To boost the trail it also pays to have a 5L bottle of good quality tuna oil with pin holes in it hanging over the side of the boat. This is a great help in letting you know where your trail is going, and this oil slick alone can attract plenty of sharks.
In the deeper water, a cube trail of cut pilchards can also be successful in dragging a hungry mako from the bottom.
Most importantly, make sure you keep the trail going all day long. Too many people forget about the berley when a fish is hooked, and the trail is broken. This is the time to get serious about berleying, as it’s common to have another fish or two arrive while you are fighting the first.
When it all comes down to it, you can use any bait you wish, however my favourites are whole striped tuna, and strips of bluefin or yellowfin tuna. These are oily and appeal to makos.
Other great baits for Victorian makos include live or dead arrow squid, as well as barracouta, especially when it is fresh. If you need tougher bait, I often put out big bait like a whole Australian salmon – quite often the smaller makos will leave them alone.
With all larger baits such as whole striped tuna or squid, I tend to favour twin hook rigs. Often a mako will hit the bottom or middle of the bait, so I like the idea of the second hook to pin the fish.
Smaller baits are often placed on single hook rigs, either pinned through the end of the bait or placed lower in the bait then stitched in tight.
Hooks and traces for makos obviously depend on the bait and tackle being used. It is pretty pointless using big heavy wire and 12/0 hooks on light tackle, as you will struggle to set the hook. Conversely, small light gauge hooks can be straightened on heavier 24kg tackle if the pressure is really put on.
As for trace lengths, a good option is to use a 400lb wind on leader and a shorter wire trace of 3m. This may still sound long, but it is quickly used up when a 2m mako gets the trace wrapped around its fat body once or twice. The wind on leader system and shorter trace is also easier for tracing in trailerboats
Because makos are more of a surface shark, we find good success running a big bait out the back, 100-150m from the boat. The idea of the large bait is that smaller 20-50kg makos will swim past it, but any big banger that is a bit shy and holding back from the boat will find it irresistible.
Closer to the boat, about 25-50m back, we run a smaller bait such as a fillet of tuna, small salmon or a slimy mackerel. These baits are held up with the aid of a balloon, which is attached at the top of the trace.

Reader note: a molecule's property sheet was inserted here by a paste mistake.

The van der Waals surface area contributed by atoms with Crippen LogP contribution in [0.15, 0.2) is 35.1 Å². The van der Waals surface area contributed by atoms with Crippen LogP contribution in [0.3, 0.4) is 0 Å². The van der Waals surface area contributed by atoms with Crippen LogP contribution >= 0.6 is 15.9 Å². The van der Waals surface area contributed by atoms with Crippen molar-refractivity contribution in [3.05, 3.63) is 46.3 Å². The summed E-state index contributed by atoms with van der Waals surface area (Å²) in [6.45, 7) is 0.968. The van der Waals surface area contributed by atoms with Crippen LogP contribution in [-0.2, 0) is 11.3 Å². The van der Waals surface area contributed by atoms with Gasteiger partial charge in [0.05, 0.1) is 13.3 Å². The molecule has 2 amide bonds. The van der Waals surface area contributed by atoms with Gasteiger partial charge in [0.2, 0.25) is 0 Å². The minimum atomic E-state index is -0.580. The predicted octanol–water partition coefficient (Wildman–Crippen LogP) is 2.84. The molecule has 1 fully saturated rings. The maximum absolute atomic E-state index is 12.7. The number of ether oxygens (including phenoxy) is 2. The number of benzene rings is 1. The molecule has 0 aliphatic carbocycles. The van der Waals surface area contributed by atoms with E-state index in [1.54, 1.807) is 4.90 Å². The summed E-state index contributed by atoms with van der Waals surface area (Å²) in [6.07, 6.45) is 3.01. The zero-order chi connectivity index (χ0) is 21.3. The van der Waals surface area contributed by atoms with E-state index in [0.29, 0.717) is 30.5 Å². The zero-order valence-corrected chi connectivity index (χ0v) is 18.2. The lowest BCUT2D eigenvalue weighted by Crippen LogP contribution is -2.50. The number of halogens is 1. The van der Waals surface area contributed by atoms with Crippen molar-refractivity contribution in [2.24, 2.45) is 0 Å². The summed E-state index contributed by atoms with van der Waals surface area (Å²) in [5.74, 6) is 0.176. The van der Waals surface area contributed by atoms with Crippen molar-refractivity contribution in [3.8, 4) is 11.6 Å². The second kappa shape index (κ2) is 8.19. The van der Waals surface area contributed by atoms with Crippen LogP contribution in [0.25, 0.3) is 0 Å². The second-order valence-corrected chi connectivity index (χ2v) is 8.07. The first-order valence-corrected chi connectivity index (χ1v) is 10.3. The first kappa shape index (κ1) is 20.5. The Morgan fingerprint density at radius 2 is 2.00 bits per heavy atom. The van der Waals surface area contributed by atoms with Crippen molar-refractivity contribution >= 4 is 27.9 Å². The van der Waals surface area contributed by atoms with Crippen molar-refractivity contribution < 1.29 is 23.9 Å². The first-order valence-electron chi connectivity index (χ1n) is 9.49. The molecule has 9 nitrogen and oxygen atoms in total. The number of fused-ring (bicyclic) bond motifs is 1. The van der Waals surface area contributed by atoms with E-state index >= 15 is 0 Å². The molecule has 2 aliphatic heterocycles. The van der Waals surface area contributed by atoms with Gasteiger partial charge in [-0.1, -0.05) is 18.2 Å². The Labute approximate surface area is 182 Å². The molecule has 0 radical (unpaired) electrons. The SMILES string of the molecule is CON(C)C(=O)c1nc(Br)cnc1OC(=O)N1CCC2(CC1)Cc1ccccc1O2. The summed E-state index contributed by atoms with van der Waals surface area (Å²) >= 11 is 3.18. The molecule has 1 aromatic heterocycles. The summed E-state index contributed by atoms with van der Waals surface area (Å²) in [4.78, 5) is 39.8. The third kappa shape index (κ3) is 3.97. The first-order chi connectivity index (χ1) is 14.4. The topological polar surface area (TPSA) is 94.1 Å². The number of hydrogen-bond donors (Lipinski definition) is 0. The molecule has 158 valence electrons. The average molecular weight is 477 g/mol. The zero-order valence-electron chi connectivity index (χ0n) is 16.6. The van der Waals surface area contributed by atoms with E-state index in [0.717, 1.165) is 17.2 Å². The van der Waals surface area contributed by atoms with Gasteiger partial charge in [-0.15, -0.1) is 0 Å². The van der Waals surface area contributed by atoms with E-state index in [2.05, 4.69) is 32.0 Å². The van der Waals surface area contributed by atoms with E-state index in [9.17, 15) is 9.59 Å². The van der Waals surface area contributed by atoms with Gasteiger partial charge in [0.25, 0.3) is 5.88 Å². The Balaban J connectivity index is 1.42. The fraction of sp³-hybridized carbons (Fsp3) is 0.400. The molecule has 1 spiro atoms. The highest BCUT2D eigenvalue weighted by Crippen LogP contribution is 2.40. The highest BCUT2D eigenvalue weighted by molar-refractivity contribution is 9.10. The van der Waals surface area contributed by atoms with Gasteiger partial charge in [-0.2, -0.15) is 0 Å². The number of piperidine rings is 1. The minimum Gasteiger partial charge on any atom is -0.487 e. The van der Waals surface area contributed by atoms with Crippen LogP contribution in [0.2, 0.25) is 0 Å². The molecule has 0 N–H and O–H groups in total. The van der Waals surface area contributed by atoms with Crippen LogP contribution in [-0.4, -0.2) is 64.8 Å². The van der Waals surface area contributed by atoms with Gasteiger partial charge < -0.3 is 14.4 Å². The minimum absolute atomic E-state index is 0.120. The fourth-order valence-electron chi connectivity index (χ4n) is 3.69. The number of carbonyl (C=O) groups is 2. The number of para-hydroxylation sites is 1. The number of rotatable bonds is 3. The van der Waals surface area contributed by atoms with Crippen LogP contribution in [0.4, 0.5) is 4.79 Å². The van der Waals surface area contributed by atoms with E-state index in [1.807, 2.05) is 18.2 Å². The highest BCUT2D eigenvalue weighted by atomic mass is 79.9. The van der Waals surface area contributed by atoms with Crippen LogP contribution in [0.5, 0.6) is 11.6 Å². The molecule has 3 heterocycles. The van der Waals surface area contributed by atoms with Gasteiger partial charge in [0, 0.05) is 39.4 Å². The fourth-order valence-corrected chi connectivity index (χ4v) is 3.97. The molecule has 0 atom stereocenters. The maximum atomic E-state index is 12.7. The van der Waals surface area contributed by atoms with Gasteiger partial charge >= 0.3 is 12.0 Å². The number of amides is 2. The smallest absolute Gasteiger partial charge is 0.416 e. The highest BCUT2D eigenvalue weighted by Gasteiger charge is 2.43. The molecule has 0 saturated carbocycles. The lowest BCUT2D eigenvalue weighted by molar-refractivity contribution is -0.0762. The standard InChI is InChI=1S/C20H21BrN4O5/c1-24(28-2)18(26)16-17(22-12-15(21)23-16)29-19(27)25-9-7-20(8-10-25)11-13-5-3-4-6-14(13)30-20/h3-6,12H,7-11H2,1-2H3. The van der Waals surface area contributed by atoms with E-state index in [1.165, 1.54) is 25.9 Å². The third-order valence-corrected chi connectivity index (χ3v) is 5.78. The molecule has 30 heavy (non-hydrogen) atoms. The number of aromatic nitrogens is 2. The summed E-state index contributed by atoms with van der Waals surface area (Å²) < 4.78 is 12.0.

Finally, we also have bait straight under the boat, which is run off a downrigger a few meters from the bottom. If you don’t have a downrigger, then a simple break away rig attaching the sinkers via light monofilament or rubber bands will work. This bait is generally a smaller one that has a single hook in it and has often proved deadly, taking several sharks in a single day while others didn’t get touched
If you have enough outfits it also pays to have another trace rigged with a bait on it and kept in the esky. This can quickly be attached to an outfit if a shark decides to swim past the baits to the back of the boat.
Makos do make great eating, so if you plan to keep the fish, you will need to gaff it. A solid fixed head gaff will do for small makos (20-30kg) if you slip it into their gills and up into the head. On bigger fish you will need one or two flying gaffs – and prepare for battle. Again, put the first gaff into the shark’s head. Then try to get a tail rope onto it and get its tail out of the water.
Finally, if your crew has one mako in the boat to eat, please think about letting the rest go, as it is a fishery we need to look after. Rolling up at a boat ramp with six dead sharks definitely doesn’t make you a legend.
There is no size limit for makos, but an angler may only keep one per day, landed whole or as a carcase. You cannot use more than 10L of berley, and you cannot use mammal blood for berley.
GEAR FOR MAKOS
6-8kg outfit (Shimano TLD 15 reel and snapper style rod).
10kg outfit (Shimano Tyrnos 20 or Tiagra 20 reel and T-Curve 8-10kg rod)
15kg outfit (Shimano Tiagra 30W reel and T-Curve 15kg fully-rollered rod)
24kg outfit (Shimano Tiagra 50W and T-Curve 24kg fully-rollered rod)